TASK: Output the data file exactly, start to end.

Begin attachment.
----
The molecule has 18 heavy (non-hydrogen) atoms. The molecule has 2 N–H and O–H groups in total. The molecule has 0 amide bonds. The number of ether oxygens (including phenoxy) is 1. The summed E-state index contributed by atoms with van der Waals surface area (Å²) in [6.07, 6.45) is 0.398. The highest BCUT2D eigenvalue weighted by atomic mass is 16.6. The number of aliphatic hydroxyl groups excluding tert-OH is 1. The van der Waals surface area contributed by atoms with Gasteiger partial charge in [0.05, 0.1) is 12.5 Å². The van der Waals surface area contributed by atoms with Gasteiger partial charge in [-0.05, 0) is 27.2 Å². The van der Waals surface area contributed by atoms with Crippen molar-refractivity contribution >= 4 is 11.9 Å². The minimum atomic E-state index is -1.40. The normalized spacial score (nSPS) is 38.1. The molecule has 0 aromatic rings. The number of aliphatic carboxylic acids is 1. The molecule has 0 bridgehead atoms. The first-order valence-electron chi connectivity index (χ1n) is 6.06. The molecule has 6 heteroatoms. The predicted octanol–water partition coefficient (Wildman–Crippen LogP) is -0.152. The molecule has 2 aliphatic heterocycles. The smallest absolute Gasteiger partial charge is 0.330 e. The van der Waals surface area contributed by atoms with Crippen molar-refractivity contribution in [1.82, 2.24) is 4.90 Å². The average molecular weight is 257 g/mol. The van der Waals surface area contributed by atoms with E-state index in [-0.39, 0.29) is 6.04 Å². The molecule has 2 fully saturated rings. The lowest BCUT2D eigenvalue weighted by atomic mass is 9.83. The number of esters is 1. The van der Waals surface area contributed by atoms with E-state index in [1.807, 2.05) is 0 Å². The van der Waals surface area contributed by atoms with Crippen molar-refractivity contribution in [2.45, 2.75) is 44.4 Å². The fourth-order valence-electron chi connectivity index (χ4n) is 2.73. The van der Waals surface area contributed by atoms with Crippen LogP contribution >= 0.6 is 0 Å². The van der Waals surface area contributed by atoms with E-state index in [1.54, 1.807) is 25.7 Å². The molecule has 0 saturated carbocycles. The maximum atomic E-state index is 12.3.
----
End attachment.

The molecule has 18 heavy (non-hydrogen) atoms. The molecule has 2 N–H and O–H groups in total. The molecule has 0 amide bonds. The number of ether oxygens (including phenoxy) is 1. The summed E-state index contributed by atoms with van der Waals surface area (Å²) in [6.07, 6.45) is 0.398. The highest BCUT2D eigenvalue weighted by atomic mass is 16.6. The number of aliphatic hydroxyl groups excluding tert-OH is 1. The van der Waals surface area contributed by atoms with Gasteiger partial charge in [0.05, 0.1) is 12.5 Å². The van der Waals surface area contributed by atoms with Gasteiger partial charge in [-0.05, 0) is 27.2 Å². The van der Waals surface area contributed by atoms with Crippen molar-refractivity contribution >= 4 is 11.9 Å². The minimum atomic E-state index is -1.40. The normalized spacial score (nSPS) is 38.1. The molecule has 0 aromatic rings. The number of aliphatic carboxylic acids is 1. The molecule has 0 bridgehead atoms. The first-order valence-electron chi connectivity index (χ1n) is 6.06. The molecule has 6 heteroatoms. The predicted octanol–water partition coefficient (Wildman–Crippen LogP) is -0.152. The molecule has 2 aliphatic heterocycles. The smallest absolute Gasteiger partial charge is 0.330 e. The van der Waals surface area contributed by atoms with Crippen molar-refractivity contribution in [1.82, 2.24) is 4.90 Å². The average molecular weight is 257 g/mol. The van der Waals surface area contributed by atoms with E-state index in [-0.39, 0.29) is 6.04 Å². The molecule has 2 fully saturated rings. The lowest BCUT2D eigenvalue weighted by atomic mass is 9.83. The number of esters is 1. The van der Waals surface area contributed by atoms with E-state index in [1.807, 2.05) is 0 Å². The van der Waals surface area contributed by atoms with Crippen molar-refractivity contribution in [2.45, 2.75) is 44.4 Å². The fourth-order valence-electron chi connectivity index (χ4n) is 2.73. The van der Waals surface area contributed by atoms with Crippen LogP contribution >= 0.6 is 0 Å². The van der Waals surface area contributed by atoms with E-state index in [1.54, 1.807) is 25.7 Å². The molecule has 0 saturated carbocycles. The maximum atomic E-state index is 12.3.